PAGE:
President Donald Trump on Thursday agreed with and underscored the surprising assertion made Wednesday on Capitol Hill by Attorney General William Barr that "spying did occur" on Trump's presidential campaign.
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Trump's comments came as congressional Democrats said Barr's comments had "destroyed" his credibility just days before he's expected to release a redacted version of special counsel Robert Mueller's report on his investigation.
“Yes, I think what he said was absolutely true,” Trump said during a meeting with the president of South Korea at the White House. “There was absolutely was spying into my campaign.”
Trump went a step further than Barr, characterizing the "spying" as "illegal spying."
"There was spying in my campaign, and his answer was a very accurate one," Trump said.
President Trump says Attorney General William Barr's comments to lawmakers on "spying" were "absolutely true," claiming, "There was absolutely spying into my campaign."— ABC News Politics (@ABCPolitics) April 11, 2019
Democrats criticized Barr and questioned his independence following those comments https://t.co/t4lTr7CuBF pic.twitter.com/hYXcvgQbcl
In an exchange with Democratic Sen. Jeanne Shaheen at a Senate Appropriations subcommitee hearing Wednesday, Barr said he wanted to assemble a team to investigate the actions surrounding the genesis of the counterintelligence investigation that led to special counsel Robert Mueller's probe into whether the Trump campaign colluded with Russia and other matters.
"I think spying on a political campaign is a big deal. It's a big deal," Barr said Wednesday. "I'm not suggesting that those rules were violated, but I think it's important to look at that.”
Barr's statement on spying has fueled Democrats' suspicions that the attorney general has political motivations to do Trump's bidding.
"Yesterday's performance calls into complete quest the objectivity and even the judgment of the Attorney General. He does not seem to be an independent actor pursuing the rule of law. He seems somebody willing to help the president no matter what the cost," Senate Minority Leader Chuck Schumer, D-N.Y., said during a floor speech Thursday.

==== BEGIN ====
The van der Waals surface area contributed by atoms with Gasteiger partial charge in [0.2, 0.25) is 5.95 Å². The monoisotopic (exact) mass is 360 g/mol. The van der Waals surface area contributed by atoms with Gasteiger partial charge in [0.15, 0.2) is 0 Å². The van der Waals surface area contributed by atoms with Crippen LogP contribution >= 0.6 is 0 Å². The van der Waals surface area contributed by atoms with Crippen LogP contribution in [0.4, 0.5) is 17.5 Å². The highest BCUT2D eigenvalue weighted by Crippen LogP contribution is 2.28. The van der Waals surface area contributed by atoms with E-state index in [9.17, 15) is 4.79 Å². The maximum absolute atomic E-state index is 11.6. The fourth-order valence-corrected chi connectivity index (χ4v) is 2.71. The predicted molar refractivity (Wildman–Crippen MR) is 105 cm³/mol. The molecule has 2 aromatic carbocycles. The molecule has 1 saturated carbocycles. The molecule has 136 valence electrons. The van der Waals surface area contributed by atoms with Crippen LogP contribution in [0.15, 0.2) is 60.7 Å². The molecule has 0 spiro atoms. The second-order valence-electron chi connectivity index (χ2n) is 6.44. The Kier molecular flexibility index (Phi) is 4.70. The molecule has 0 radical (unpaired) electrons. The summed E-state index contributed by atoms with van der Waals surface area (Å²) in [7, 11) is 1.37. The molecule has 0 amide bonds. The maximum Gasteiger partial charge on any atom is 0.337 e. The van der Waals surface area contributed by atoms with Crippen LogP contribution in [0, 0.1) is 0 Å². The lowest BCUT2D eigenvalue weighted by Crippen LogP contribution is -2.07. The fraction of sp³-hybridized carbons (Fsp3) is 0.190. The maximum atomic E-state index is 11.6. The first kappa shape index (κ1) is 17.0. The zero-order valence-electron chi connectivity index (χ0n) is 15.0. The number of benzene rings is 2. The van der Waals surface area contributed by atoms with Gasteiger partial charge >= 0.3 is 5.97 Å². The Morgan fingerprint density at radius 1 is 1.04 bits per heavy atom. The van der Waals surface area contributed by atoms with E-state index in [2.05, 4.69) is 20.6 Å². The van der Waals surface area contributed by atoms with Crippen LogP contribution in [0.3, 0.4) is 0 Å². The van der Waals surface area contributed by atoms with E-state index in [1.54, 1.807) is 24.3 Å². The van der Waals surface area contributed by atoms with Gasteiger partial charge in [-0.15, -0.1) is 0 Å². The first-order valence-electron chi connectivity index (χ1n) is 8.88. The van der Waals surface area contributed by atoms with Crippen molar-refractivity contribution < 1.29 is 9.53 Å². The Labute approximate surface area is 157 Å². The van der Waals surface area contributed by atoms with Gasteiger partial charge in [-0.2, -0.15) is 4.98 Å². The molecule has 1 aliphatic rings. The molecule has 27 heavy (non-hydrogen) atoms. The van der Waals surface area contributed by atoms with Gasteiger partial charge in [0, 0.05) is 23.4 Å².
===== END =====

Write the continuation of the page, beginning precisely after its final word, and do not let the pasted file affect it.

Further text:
A frustrated Schumer later told reporters that Barr's words "have just destroyed what little, the scintilla of credibility he had left." Barr has concluded, based, he said, on Mueller's report, that Trump did not commit obstruction of justice.
Schumer expressed doubt in Barr's ability to be "fair and dispassionate" when making redactions in the Mueller report, which is expected to be released by the Department of Justice within days.
In the wake of Barr's testimony, in an effort to ensure they receive a full, unredacted copy of the report, top Senate and House Democrats sent a letter to Barr Thursday, arguing the Justice Department is obligated to hand over the full report and underlying evidence and materials, as was done during the Watergate and Starr investigations.
The letter also criticizes the assertion of spying on Trump's campaign.
"Your testimony raises questions about your independence, appears to perpetuate a partisan narrative designed to undermine the work of the Special Counsel, and serves to legitimize President Trump’s dangerous attacks on the Department of Justice and the FBI," the letter said.
House Speaker Nancy Pelosi also took an opportunity to criticize Barr as House Democrats kicked off a three-day policy retreat in Virginia.
"Let me just say how very, very dismaying and disappointing that the chief law enforcement officer of our country is going off the rails yesterday and today,” Pelosi, D-Calif., said Wednesday. “He is the Attorney General of the United States of America, not the Attorney General of Donald Trump.”
But Republicans on Capitol Hill say they trust Barr to do the right thing.
"He's an honorable man. He's not over there trying to cover anything up. He's going to send us the Mueller report that is as open as possible," Senate Majority Leader Mitch McConnell, R.-Ky., said on Fox News Wednesday.
On claims of spying on the Trump campaign, McConnell said "it is worth a look, and I think the Inspector General in the Justice Department is already looking at that and the attorney general is right to do that."
ABC's Jordyn Phelps and Trish Turner contributed to this report.